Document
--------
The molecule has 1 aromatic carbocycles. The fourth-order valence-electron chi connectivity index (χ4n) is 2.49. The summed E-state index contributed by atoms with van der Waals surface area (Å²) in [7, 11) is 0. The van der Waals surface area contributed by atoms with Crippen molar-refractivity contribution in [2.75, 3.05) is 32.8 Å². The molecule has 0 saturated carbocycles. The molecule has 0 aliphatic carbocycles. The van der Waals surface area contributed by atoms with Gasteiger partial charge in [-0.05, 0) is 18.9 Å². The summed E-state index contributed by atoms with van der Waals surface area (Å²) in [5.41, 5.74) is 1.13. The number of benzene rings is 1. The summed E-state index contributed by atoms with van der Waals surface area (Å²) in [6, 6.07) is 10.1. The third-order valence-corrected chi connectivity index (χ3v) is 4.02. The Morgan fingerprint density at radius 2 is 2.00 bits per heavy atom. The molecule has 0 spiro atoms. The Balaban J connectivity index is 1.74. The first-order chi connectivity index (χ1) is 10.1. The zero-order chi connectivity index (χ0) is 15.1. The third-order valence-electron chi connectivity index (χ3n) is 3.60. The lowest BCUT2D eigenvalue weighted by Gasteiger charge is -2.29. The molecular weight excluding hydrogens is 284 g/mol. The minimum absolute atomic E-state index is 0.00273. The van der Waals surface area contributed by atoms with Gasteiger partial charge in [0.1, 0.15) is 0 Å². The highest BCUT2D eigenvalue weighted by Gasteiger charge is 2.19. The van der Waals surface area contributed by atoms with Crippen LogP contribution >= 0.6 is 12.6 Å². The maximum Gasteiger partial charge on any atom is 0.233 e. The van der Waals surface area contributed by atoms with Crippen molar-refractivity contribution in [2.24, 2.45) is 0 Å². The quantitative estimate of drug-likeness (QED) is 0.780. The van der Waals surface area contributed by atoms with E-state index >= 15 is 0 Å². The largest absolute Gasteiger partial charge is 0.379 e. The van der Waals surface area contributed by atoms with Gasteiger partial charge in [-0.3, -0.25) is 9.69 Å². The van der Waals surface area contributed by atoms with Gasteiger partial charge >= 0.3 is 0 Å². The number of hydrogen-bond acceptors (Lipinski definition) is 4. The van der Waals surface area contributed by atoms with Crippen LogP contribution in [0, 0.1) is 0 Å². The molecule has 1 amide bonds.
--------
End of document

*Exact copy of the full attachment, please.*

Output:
The molecule has 1 aromatic carbocycles. The fourth-order valence-electron chi connectivity index (χ4n) is 2.49. The summed E-state index contributed by atoms with van der Waals surface area (Å²) in [7, 11) is 0. The van der Waals surface area contributed by atoms with Crippen molar-refractivity contribution in [2.75, 3.05) is 32.8 Å². The molecule has 0 saturated carbocycles. The molecule has 0 aliphatic carbocycles. The van der Waals surface area contributed by atoms with Gasteiger partial charge in [-0.05, 0) is 18.9 Å². The summed E-state index contributed by atoms with van der Waals surface area (Å²) in [5.41, 5.74) is 1.13. The number of benzene rings is 1. The summed E-state index contributed by atoms with van der Waals surface area (Å²) in [6, 6.07) is 10.1. The third-order valence-corrected chi connectivity index (χ3v) is 4.02. The Morgan fingerprint density at radius 2 is 2.00 bits per heavy atom. The molecule has 0 spiro atoms. The Balaban J connectivity index is 1.74. The first-order chi connectivity index (χ1) is 10.1. The zero-order chi connectivity index (χ0) is 15.1. The third-order valence-electron chi connectivity index (χ3n) is 3.60. The lowest BCUT2D eigenvalue weighted by Gasteiger charge is -2.29. The molecular weight excluding hydrogens is 284 g/mol. The minimum absolute atomic E-state index is 0.00273. The van der Waals surface area contributed by atoms with Gasteiger partial charge in [0.1, 0.15) is 0 Å². The highest BCUT2D eigenvalue weighted by Gasteiger charge is 2.19. The van der Waals surface area contributed by atoms with Crippen LogP contribution >= 0.6 is 12.6 Å². The maximum Gasteiger partial charge on any atom is 0.233 e. The van der Waals surface area contributed by atoms with Crippen molar-refractivity contribution in [2.24, 2.45) is 0 Å². The quantitative estimate of drug-likeness (QED) is 0.780. The van der Waals surface area contributed by atoms with E-state index >= 15 is 0 Å². The largest absolute Gasteiger partial charge is 0.379 e. The van der Waals surface area contributed by atoms with Gasteiger partial charge in [-0.3, -0.25) is 9.69 Å². The van der Waals surface area contributed by atoms with Gasteiger partial charge >= 0.3 is 0 Å². The number of hydrogen-bond acceptors (Lipinski definition) is 4. The van der Waals surface area contributed by atoms with Crippen LogP contribution in [0, 0.1) is 0 Å². The molecule has 1 amide bonds.